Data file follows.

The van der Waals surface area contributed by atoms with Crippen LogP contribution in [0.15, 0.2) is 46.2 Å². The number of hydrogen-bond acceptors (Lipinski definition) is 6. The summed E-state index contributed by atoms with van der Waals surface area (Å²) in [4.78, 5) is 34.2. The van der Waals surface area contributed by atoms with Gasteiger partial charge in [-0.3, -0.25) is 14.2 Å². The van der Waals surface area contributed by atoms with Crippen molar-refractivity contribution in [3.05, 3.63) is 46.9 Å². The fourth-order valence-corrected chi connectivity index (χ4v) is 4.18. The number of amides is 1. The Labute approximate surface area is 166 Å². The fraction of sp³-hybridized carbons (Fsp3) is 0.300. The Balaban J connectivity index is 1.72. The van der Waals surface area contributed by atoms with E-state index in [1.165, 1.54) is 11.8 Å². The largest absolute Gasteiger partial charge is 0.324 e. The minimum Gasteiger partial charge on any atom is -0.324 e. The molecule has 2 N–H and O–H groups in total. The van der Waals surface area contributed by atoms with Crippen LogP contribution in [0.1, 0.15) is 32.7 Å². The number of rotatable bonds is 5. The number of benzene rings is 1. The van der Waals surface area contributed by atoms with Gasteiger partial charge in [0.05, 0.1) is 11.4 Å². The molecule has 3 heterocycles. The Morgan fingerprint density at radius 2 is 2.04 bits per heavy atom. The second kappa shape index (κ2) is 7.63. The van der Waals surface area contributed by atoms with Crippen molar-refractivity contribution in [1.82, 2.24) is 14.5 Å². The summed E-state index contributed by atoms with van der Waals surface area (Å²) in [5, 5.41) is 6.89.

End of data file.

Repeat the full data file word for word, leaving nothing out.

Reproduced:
The van der Waals surface area contributed by atoms with Crippen LogP contribution in [0.15, 0.2) is 46.2 Å². The number of hydrogen-bond acceptors (Lipinski definition) is 6. The summed E-state index contributed by atoms with van der Waals surface area (Å²) in [4.78, 5) is 34.2. The van der Waals surface area contributed by atoms with Gasteiger partial charge in [-0.3, -0.25) is 14.2 Å². The van der Waals surface area contributed by atoms with Crippen molar-refractivity contribution in [3.05, 3.63) is 46.9 Å². The fourth-order valence-corrected chi connectivity index (χ4v) is 4.18. The number of amides is 1. The Labute approximate surface area is 166 Å². The fraction of sp³-hybridized carbons (Fsp3) is 0.300. The Balaban J connectivity index is 1.72. The van der Waals surface area contributed by atoms with E-state index in [1.165, 1.54) is 11.8 Å². The largest absolute Gasteiger partial charge is 0.324 e. The minimum Gasteiger partial charge on any atom is -0.324 e. The molecule has 2 N–H and O–H groups in total. The van der Waals surface area contributed by atoms with Crippen LogP contribution in [0.1, 0.15) is 32.7 Å². The number of rotatable bonds is 5. The number of benzene rings is 1. The van der Waals surface area contributed by atoms with Gasteiger partial charge in [0.05, 0.1) is 11.4 Å². The molecule has 3 heterocycles. The Morgan fingerprint density at radius 2 is 2.04 bits per heavy atom. The second kappa shape index (κ2) is 7.63. The van der Waals surface area contributed by atoms with Crippen molar-refractivity contribution in [1.82, 2.24) is 14.5 Å². The summed E-state index contributed by atoms with van der Waals surface area (Å²) in [5, 5.41) is 6.89.